Assessment for chronic complications, including chronic lung and kidney disease, should be performed periodically, especially in older children and adults.

For individuals who undergo multiple blood transfusions, screening for hepatitis C should be considered. Screening for hemochromatosis using MRI of the heart and abdomen is also recommended for patients when ferritin levels remain elevated.[4]


In an outpatient setting, acetaminophen, acetaminophen-opioid combinations, and nonsteroidal anti-inflammatory medications (NSAIDs) are all appropriate for mild and temporary pain. Additionally, heat packs can provide additional pain relief. Cold therapies, such as ice, should be avoided. As pain increases, opioids of increasing strengths should be used.

Severe pain typically requires hospitalization and continuous narcotic provision. Initial boluses with patient-controlled analgesia for subsequent pain control are appropriate strategies.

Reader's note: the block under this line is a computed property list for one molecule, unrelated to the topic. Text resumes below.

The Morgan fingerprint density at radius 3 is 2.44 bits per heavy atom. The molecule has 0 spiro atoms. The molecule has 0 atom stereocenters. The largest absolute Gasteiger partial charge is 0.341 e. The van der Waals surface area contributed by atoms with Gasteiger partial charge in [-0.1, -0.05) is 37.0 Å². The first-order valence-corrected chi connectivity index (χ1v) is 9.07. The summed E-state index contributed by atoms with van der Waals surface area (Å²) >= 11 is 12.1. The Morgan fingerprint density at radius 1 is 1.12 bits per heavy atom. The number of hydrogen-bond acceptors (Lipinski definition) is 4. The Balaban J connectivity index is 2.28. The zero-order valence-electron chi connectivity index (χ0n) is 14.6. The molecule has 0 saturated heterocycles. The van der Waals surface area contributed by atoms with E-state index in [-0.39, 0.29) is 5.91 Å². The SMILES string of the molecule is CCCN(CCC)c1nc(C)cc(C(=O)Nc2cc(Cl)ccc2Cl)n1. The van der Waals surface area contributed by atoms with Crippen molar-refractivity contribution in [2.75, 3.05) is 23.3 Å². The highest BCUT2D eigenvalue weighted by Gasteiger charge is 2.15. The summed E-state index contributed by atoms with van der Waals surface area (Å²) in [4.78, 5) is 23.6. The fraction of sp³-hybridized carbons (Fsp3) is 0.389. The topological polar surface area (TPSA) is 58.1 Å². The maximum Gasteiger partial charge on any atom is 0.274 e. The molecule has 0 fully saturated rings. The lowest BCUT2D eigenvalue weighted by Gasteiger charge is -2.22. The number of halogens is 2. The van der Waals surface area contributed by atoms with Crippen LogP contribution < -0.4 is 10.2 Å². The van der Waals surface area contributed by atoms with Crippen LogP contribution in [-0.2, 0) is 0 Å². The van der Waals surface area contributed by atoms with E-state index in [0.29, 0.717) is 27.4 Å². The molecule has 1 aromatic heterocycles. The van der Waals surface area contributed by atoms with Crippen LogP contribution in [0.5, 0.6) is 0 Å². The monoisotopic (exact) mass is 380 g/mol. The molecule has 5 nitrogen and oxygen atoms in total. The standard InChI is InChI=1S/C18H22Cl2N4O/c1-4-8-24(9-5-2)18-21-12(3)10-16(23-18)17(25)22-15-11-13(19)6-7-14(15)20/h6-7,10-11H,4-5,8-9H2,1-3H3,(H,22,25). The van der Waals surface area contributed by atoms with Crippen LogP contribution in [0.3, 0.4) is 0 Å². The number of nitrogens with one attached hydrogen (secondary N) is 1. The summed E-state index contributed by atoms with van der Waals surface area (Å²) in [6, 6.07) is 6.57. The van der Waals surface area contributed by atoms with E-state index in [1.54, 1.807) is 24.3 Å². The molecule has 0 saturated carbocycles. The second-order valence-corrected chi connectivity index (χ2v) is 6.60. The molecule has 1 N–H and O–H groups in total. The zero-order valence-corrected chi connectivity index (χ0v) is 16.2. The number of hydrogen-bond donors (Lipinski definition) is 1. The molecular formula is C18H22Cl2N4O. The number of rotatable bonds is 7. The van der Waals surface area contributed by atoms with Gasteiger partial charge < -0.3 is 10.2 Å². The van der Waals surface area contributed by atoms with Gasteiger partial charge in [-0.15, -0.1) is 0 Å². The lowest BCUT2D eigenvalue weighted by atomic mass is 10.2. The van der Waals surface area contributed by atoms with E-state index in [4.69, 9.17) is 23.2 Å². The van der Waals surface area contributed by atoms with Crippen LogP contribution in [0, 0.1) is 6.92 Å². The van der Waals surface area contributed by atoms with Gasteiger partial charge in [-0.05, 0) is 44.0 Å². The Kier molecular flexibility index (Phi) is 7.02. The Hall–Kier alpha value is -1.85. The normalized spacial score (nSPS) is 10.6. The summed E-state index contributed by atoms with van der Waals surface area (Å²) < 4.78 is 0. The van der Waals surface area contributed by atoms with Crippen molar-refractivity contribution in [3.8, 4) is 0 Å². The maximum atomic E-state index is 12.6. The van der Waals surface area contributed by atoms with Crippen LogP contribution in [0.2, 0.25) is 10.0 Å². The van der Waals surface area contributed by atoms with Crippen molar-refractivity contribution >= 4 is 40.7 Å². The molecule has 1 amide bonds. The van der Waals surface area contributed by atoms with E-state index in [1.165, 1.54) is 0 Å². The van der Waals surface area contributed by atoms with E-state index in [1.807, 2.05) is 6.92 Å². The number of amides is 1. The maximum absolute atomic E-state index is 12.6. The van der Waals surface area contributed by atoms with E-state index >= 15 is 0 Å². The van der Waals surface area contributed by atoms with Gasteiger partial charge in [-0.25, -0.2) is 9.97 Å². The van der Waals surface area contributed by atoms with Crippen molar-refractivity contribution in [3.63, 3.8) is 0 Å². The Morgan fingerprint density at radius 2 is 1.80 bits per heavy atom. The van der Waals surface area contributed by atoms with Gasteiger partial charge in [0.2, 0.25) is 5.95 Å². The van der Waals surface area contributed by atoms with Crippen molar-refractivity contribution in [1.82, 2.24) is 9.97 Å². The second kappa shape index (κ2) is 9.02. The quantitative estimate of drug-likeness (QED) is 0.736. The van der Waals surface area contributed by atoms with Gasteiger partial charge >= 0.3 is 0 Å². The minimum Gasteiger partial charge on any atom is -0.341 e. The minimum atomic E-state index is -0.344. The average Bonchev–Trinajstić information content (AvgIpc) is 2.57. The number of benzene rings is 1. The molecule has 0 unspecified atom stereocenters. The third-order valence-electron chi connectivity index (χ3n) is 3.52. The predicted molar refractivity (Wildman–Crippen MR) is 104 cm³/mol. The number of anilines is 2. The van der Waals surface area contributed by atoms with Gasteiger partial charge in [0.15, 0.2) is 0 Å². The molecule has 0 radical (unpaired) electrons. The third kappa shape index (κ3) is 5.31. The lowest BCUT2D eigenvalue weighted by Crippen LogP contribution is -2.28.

Morphine sulfate and hydromorphone are first-line agents. Hydromorphone is more concentrated and therefore beneficial in fluid-restricted patients. Morphine synthetics, such as fentanyl, can also be used. Meperidine is not recommended.

Ketorolac, as well as other NSAIDs, are not typically recommended for inpatient pain management. There is no further benefit of adding an NSAID to opioid treatment of vaso-occlusive pain, and NSAID use increases the risk of gastrointestinal and cardiovascular complications. Further, it can lead to sometimes irreversible renal failure, especially in those with preexisting compromised renal status.


Infections cause a significant degree of SCD-induced mortality. Patients who have febrile episodes, even without other symptoms, should always be evaluated, and the need for empiric broad-spectrum antibiotic coverage (e.g., ceftriaxone) should be considered. Depending on the severity of the fever and prophylactic penicillin status (in children), antibiotics can be administered intravenously or intramuscularly and on an inpatient or outpatient basis.

Meningitis, bacteremia, osteomyelitis, urinary tract infections, and acute chest syndrome require specific antibiotic regimens.

Blood Transfusions

Transfusions may be episodic or regularly scheduled and of the simple or exchange type. Exchange transfusions more effectively reduce the quantity of HbS erythrocytes and decrease the risk of iron overload.